| NOUAKCHOTT, Mauritania
NOUAKCHOTT, Mauritania France said on Friday it had been informed by the United States before the U.S. military strikes on Syrian military positions and that Russia should use this "warning" to push for a political solution to the Syrian conflict.
France, a key backer of rebels opposed to President Bashar al-Assad, has repeatedly called on him to step down and this week said a suspected chemical attack by Assad's forces was a test for U.S. President Donald Trump.
"The United States has started clarifying its position because over the last few days we heard one thing and then another," Foreign Minister Jean-Marc Ayrault told Reuters and France Info radio in the Mauritanian capital, Nouakchott, where he was on a diplomatic visit.
"Here, we have an action that is a sort of condemnation, through military strikes on a military base, of what this criminal regime is doing."
In Paris, President Francois Hollande confirmed French backing for the U.S. action, saying France had been seeking U.S. missile strikes in 2013 after a previous chemical attack.
Assad bore "full responsibility for this development," Hollande said in a joint statement with Germany from the Elysee after speaking with Chancellor Angela Merkel.
He said France and Germany would continue efforts through the United Nations to achieve the best response to chemical attacks.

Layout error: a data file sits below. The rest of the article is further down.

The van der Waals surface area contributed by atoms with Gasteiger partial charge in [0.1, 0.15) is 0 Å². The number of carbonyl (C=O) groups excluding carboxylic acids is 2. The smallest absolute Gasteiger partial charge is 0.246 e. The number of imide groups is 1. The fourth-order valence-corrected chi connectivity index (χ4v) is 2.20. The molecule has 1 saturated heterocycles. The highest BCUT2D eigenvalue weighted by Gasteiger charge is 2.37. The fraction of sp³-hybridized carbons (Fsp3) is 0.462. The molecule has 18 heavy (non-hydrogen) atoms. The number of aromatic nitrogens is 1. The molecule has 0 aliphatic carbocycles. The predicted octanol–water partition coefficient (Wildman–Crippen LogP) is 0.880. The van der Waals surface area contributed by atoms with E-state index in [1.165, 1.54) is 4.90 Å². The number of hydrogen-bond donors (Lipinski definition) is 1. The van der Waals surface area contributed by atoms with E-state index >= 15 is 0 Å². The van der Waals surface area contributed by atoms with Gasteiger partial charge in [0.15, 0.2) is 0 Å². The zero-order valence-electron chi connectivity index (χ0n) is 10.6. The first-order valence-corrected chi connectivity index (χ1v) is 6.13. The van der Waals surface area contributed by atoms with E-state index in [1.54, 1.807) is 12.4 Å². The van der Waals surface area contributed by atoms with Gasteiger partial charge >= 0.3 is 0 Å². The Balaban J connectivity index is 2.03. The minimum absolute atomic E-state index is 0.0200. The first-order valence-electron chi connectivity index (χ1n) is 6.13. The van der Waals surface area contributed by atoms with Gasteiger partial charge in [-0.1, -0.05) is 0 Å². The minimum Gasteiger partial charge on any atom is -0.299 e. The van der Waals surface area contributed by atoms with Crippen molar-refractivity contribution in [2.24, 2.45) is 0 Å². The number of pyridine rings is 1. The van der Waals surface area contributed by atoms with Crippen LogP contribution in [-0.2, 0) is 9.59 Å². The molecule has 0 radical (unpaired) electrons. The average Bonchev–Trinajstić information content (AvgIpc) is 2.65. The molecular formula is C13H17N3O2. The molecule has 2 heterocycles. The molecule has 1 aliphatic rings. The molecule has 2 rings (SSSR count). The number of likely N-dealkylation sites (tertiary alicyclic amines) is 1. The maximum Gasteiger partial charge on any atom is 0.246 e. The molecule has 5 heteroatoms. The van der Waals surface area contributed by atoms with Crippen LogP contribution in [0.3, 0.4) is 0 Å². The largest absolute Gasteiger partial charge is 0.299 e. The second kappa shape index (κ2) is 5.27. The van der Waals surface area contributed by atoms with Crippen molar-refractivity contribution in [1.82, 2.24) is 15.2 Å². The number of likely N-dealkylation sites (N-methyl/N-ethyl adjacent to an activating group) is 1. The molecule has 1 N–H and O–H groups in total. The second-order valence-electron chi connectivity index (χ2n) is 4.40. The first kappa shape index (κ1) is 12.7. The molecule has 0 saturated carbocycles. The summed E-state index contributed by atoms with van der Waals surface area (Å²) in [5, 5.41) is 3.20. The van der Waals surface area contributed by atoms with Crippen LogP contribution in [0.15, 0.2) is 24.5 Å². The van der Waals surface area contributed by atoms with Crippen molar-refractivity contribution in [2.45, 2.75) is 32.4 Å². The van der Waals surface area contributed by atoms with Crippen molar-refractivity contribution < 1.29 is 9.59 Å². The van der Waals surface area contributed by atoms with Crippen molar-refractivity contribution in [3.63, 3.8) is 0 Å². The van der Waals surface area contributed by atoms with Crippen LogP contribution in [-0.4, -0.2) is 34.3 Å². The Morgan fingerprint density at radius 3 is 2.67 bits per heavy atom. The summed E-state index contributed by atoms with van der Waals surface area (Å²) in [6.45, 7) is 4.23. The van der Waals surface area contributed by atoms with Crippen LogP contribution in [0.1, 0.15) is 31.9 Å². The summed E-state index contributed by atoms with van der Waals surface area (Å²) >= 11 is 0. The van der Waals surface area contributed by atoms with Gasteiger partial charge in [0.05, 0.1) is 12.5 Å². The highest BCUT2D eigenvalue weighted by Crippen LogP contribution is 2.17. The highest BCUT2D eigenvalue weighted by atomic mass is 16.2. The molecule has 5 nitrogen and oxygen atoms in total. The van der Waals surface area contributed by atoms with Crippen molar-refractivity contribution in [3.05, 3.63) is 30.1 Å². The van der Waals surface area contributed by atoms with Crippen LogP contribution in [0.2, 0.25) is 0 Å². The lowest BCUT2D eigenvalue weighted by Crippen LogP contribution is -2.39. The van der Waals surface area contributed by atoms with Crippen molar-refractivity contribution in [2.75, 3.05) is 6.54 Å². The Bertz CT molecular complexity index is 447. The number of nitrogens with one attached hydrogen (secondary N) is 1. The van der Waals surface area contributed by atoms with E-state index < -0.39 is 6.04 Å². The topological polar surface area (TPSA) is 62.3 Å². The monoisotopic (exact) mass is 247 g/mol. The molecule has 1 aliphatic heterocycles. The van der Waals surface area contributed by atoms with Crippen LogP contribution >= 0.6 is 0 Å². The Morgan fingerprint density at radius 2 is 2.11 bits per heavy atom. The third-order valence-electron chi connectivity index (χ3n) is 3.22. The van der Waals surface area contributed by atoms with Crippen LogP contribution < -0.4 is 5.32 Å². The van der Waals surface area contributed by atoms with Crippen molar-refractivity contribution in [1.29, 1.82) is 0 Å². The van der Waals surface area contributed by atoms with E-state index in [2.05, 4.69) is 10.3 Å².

The U.S. missile strikes came in response to a suspected chemical weapons attack on a rebel-held town in northern Syria earlier this week which killed at least 70 people.
Ayrault, who was informed ahead of the strikes by U.S. Secretary of State Rex Tillerson, said he did not believe Washington wanted to continue its strikes and that the escalation of the U.S. military role in Syria, in which two U.S. warships fired dozens of cruise missiles at an Assad-controlled airbase, was a "warning."
France, a NATO ally, has been a vocal critic of Washington's policy in Syria since the previous administration of Barack Obama pulled back from launching strikes against Assad following the 2013 chemical attack that killed hundreds of people.
French planes had been minutes away from taking off when Obama backed down.
"A signal was sent, because yet again a red line was crossed by Assad," Ayrault said.
"The use of chemical weapons is appalling and should be punished because it is a war crime," Ayrault said.
He said Paris's only military role in Syria at present was its part in the coalition fighting Islamic State and that it had no intention of entering the conflict between Assad and rebels.
The conflict is now in its seventh year and has killed more than 400,000 people and displaced millions.
"We are not seeking any confrontation, but Russia and Iran must understand that backing the Assad regime makes no sense," he said, urging Moscow to now fully back a UN Security Council resolution that sets out the path for a transition to peace in the country.
"Peace negotiations (are going on) for a political transition, to rebuild the country and enable the return of refugees and that will not happen with Bashar al-Assad," he said.
"I will tell the Russians: 'Stop playing. Stop hesitating and pretending. Play your role and implement resolution 2254'(the UN resolution that sets out a roadmap for peace talks)".
(Reporting by John Irish; Writing by Andrew Callus; Editing by Richard Balmforth)